A solid mystery with some food for thought…
Give Place to Wrath is the first in the short two-book (for now, at least) Roger Viceroy series by Steven C Harms. Wrath was a finalist for a couple of awards when it first came out in 2018, and it has recently been re-issued thanks to a new publisher. And although some of the publicity for the book seems to categorize it as a crime thriller, I found it to be more of a police procedural, with exciting and tense moments for sure, but with strong investigative work that truly carried the story.
From the very first death, courtesy of an exploding hole at a ritzy and exclusive golf course, I enjoyed following along with Viceroy and his crew as they pursued clues throughout the upper Midwest. Although the crime scenes were mostly quite different, a couple of common elements helped the team realize fairly early on that they were on the track of a serial killer. And, of course, their legwork (and brains) eventually helped them figure out the who and why of the murders – leading to a final chaotic chase scene at the inaugural Badger Fest festival. To me, the only classic thriller-ish element was that the governor of Wisconsin, who was deeply committed to Badger Fest, was one of the potential victims, which created some extra tension along the way.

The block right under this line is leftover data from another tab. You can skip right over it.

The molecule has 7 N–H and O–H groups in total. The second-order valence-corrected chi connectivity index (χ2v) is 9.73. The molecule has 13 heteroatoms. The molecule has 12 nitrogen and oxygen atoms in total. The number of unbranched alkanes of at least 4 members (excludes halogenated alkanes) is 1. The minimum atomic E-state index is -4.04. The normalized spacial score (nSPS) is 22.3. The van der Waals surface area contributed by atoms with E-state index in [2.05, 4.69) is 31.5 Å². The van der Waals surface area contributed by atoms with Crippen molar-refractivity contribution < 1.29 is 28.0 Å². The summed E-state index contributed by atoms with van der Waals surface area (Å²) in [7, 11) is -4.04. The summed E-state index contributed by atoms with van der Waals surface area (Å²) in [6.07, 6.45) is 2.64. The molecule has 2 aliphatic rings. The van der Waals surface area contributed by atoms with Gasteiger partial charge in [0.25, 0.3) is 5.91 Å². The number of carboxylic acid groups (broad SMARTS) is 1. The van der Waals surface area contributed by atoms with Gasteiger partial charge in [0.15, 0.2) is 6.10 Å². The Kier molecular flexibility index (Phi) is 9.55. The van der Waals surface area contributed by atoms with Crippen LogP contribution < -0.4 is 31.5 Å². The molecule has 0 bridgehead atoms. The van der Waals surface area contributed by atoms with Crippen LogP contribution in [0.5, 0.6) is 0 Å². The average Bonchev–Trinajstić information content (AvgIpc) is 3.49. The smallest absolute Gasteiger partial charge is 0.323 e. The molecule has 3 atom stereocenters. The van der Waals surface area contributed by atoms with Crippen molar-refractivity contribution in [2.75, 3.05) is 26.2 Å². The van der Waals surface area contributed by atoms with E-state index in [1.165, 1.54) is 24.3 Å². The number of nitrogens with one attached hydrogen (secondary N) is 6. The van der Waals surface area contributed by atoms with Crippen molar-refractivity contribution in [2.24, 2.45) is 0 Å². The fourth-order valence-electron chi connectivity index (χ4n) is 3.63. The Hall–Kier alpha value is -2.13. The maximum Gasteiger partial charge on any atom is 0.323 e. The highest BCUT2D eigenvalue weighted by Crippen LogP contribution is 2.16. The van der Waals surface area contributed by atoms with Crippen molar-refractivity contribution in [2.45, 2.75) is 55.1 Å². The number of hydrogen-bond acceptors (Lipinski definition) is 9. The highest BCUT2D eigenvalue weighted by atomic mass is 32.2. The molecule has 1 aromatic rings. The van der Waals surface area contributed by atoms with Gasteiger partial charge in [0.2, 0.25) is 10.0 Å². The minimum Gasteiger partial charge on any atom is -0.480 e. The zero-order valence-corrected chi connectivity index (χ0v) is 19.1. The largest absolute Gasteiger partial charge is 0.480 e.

In Wrath, Harms also tackles the difficult subject of discrimination on the dual bases of race and religion, primarily through periodic flashbacks that also help the reader keep up with (or even be just a little bit ahead of) Viceroy’s investigation. In spite of the hints along the way, though, there were a couple of unresolved twists that kept me guessing – and reading – until the end.
All-in-all, Give Place to Wrath was a smooth read and an engaging mystery – I ended up finishing it in only a couple of sessions. I do try to fight “star-flation” a bit by not handing out very many five-star reviews, which means that my four-star review is a solid “read-this-book” recommendation. And I’m definitely looking forward to reading the next book in the series. One warning: Harms does a nice job of dealing with the race/religion subject matter, but there is one rather violent flashback scene that, although well written, does keep Wrath (in my opinion) from being a suitable book for younger readers. And finally, my thanks to the author, Suspense Publishing, and NetGalley for the review copy.